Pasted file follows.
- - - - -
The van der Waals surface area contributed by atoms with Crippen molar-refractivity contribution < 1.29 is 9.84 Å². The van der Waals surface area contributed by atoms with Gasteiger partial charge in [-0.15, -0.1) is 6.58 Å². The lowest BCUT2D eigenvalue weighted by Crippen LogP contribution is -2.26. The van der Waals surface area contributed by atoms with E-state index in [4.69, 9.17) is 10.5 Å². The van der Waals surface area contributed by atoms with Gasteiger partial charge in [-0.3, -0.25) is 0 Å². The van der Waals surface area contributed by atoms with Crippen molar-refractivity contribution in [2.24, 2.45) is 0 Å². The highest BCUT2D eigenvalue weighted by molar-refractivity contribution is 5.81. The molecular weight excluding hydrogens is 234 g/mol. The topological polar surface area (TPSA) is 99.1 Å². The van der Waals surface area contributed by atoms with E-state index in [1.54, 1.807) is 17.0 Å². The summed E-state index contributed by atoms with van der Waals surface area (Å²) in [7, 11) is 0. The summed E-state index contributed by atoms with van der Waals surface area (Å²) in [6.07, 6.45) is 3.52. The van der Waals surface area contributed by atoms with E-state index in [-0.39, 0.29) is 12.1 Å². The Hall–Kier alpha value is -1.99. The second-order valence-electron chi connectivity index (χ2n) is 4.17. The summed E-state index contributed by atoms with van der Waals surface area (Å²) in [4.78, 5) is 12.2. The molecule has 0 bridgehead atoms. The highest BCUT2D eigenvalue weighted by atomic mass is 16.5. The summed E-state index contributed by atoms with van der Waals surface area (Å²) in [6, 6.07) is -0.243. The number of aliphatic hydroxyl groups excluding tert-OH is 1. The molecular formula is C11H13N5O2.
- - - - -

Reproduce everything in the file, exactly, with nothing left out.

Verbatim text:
The van der Waals surface area contributed by atoms with Crippen molar-refractivity contribution < 1.29 is 9.84 Å². The van der Waals surface area contributed by atoms with Gasteiger partial charge in [-0.15, -0.1) is 6.58 Å². The lowest BCUT2D eigenvalue weighted by Crippen LogP contribution is -2.26. The van der Waals surface area contributed by atoms with E-state index in [4.69, 9.17) is 10.5 Å². The van der Waals surface area contributed by atoms with Gasteiger partial charge in [-0.3, -0.25) is 0 Å². The van der Waals surface area contributed by atoms with Crippen molar-refractivity contribution in [2.24, 2.45) is 0 Å². The highest BCUT2D eigenvalue weighted by molar-refractivity contribution is 5.81. The molecular weight excluding hydrogens is 234 g/mol. The topological polar surface area (TPSA) is 99.1 Å². The van der Waals surface area contributed by atoms with E-state index in [1.54, 1.807) is 17.0 Å². The summed E-state index contributed by atoms with van der Waals surface area (Å²) in [7, 11) is 0. The summed E-state index contributed by atoms with van der Waals surface area (Å²) in [6.07, 6.45) is 3.52. The van der Waals surface area contributed by atoms with E-state index in [-0.39, 0.29) is 12.1 Å². The Hall–Kier alpha value is -1.99. The second-order valence-electron chi connectivity index (χ2n) is 4.17. The summed E-state index contributed by atoms with van der Waals surface area (Å²) in [4.78, 5) is 12.2. The molecule has 0 bridgehead atoms. The highest BCUT2D eigenvalue weighted by atomic mass is 16.5. The summed E-state index contributed by atoms with van der Waals surface area (Å²) in [6, 6.07) is -0.243. The number of aliphatic hydroxyl groups excluding tert-OH is 1. The molecular formula is C11H13N5O2.